i bow to your expertise and will button down my enthusiasm in self-defense in order to ensure the safety of pin.

"budo is putting on cold, wet, sweat stained gi with a smile and a snarl" - your truly
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Old 08-07-2012, 01:48 PM   #204
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Re: How effective is aikido in self defense?

Lars, as promised here is my response. I posted it on my blog as it was extremely long.

http://www.budo-warrior.com/?p=274

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Old 08-07-2012, 01:54 PM   #205
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Re: How effective is aikido in self defense?

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Eric Joyce wrote: View Post
Hey Kevin,

Spot on with the OODA loop. Point of clarification: Krav Maga actually trains you from a point of disadvantage and doesn't assume you are ahead. That has always been stressed to me and the students. The stress training and scenario drills are meant to exhaust you to death, then they proceed with additional scenarios and drills to force you to push beyond the exhaustion. The instructors have stated time and time again that you won't always be fresh and alert when SHTF.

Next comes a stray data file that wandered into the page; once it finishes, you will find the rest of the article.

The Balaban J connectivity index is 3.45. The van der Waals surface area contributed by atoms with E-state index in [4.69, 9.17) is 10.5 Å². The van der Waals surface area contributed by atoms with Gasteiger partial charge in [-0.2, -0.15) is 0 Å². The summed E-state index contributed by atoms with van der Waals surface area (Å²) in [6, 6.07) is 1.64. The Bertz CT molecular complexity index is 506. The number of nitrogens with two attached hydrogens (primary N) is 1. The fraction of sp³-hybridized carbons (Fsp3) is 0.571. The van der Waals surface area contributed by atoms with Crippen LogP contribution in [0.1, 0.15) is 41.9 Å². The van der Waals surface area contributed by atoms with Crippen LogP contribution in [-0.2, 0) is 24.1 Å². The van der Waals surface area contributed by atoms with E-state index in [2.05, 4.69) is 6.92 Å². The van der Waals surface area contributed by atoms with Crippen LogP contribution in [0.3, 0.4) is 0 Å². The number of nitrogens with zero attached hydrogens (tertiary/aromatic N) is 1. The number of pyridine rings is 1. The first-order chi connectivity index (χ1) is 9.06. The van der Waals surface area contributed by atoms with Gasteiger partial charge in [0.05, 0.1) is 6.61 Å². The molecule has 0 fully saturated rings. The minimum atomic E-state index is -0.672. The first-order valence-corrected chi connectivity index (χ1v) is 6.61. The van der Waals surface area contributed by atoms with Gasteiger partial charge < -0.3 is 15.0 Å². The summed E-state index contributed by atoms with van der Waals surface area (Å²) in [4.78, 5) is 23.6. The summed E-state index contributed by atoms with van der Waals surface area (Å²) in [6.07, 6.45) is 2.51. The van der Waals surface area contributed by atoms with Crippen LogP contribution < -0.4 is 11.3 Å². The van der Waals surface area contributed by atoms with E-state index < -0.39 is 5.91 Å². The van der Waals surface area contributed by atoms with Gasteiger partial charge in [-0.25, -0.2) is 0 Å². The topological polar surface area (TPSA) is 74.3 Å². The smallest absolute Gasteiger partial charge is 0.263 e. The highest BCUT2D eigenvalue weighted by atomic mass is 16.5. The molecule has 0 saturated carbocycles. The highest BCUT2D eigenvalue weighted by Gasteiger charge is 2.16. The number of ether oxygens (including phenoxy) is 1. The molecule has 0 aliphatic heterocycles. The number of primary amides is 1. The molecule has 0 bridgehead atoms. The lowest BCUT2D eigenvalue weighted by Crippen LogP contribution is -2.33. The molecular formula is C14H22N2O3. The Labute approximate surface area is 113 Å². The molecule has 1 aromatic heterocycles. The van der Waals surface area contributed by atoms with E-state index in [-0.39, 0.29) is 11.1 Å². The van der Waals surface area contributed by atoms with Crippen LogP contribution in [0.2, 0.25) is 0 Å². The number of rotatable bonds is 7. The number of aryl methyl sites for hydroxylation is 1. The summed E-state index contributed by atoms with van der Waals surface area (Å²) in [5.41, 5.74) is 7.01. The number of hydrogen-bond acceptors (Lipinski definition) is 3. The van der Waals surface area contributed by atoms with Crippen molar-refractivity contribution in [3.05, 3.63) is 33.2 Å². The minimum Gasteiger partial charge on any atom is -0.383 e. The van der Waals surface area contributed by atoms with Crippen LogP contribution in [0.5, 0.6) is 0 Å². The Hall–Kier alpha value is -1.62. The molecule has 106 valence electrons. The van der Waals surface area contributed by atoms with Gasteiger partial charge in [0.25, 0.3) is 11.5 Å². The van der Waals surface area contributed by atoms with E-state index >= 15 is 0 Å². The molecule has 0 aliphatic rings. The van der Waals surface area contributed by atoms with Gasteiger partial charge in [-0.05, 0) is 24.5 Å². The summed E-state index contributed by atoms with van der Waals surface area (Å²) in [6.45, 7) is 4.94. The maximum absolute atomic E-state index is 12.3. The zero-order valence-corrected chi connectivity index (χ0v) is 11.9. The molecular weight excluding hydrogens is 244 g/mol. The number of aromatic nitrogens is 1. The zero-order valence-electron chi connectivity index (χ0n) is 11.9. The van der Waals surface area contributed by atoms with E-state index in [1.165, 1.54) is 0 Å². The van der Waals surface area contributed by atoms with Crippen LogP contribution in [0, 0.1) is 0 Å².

Thanks Eric, admittedly I have only had limited exposure to a few schools. I agree, that KM can and does in many scenarios work this process well, in fact, better than most arts. As a MMA and BJJ guy, I have been able to adjust the scenarios to points of failure that the KM guys that I trained with simply do not have good answers for, so that is what I am basing my assumptions on. And of course, YMMV with schools and instructors.

I think the important thing is to be willing to adapt or adjust your training to make up for the short falls you have. BJJers have many and it comes to light when we start throwing weapons in their hands on the ground for example.

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Old 08-07-2012, 02:41 PM   #206
lars beyer
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Re: How effective is aikido in self defense?